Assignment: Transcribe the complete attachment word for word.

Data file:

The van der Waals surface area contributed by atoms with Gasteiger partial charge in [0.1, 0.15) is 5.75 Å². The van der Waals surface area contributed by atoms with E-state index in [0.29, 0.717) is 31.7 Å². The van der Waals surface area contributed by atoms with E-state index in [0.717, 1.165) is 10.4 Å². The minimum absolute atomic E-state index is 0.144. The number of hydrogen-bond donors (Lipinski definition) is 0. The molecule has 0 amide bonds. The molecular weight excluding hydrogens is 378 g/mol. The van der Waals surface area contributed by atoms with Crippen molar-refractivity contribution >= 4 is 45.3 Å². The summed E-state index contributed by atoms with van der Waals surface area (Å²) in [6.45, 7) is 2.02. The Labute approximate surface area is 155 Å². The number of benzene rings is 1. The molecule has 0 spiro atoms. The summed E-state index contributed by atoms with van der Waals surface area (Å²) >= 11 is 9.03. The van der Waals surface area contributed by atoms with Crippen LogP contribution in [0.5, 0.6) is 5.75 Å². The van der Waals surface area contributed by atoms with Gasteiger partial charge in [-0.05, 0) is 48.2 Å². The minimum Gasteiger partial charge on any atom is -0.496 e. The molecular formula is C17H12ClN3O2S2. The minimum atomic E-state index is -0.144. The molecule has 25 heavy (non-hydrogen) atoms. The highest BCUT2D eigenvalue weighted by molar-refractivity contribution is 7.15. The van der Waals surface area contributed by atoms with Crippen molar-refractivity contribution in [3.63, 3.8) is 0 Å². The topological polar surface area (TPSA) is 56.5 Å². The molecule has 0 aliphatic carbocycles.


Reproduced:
The van der Waals surface area contributed by atoms with Gasteiger partial charge in [0.1, 0.15) is 5.75 Å². The van der Waals surface area contributed by atoms with E-state index in [0.29, 0.717) is 31.7 Å². The van der Waals surface area contributed by atoms with E-state index in [0.717, 1.165) is 10.4 Å². The minimum absolute atomic E-state index is 0.144. The number of hydrogen-bond donors (Lipinski definition) is 0. The molecule has 0 amide bonds. The molecular weight excluding hydrogens is 378 g/mol. The van der Waals surface area contributed by atoms with Crippen molar-refractivity contribution >= 4 is 45.3 Å². The summed E-state index contributed by atoms with van der Waals surface area (Å²) in [6.45, 7) is 2.02. The Labute approximate surface area is 155 Å². The number of benzene rings is 1. The molecule has 0 spiro atoms. The summed E-state index contributed by atoms with van der Waals surface area (Å²) >= 11 is 9.03. The van der Waals surface area contributed by atoms with Crippen LogP contribution in [0.5, 0.6) is 5.75 Å². The van der Waals surface area contributed by atoms with Gasteiger partial charge in [-0.05, 0) is 48.2 Å². The minimum Gasteiger partial charge on any atom is -0.496 e. The molecular formula is C17H12ClN3O2S2. The minimum atomic E-state index is -0.144. The molecule has 25 heavy (non-hydrogen) atoms. The highest BCUT2D eigenvalue weighted by molar-refractivity contribution is 7.15. The van der Waals surface area contributed by atoms with Crippen molar-refractivity contribution in [3.63, 3.8) is 0 Å². The topological polar surface area (TPSA) is 56.5 Å². The molecule has 0 aliphatic carbocycles.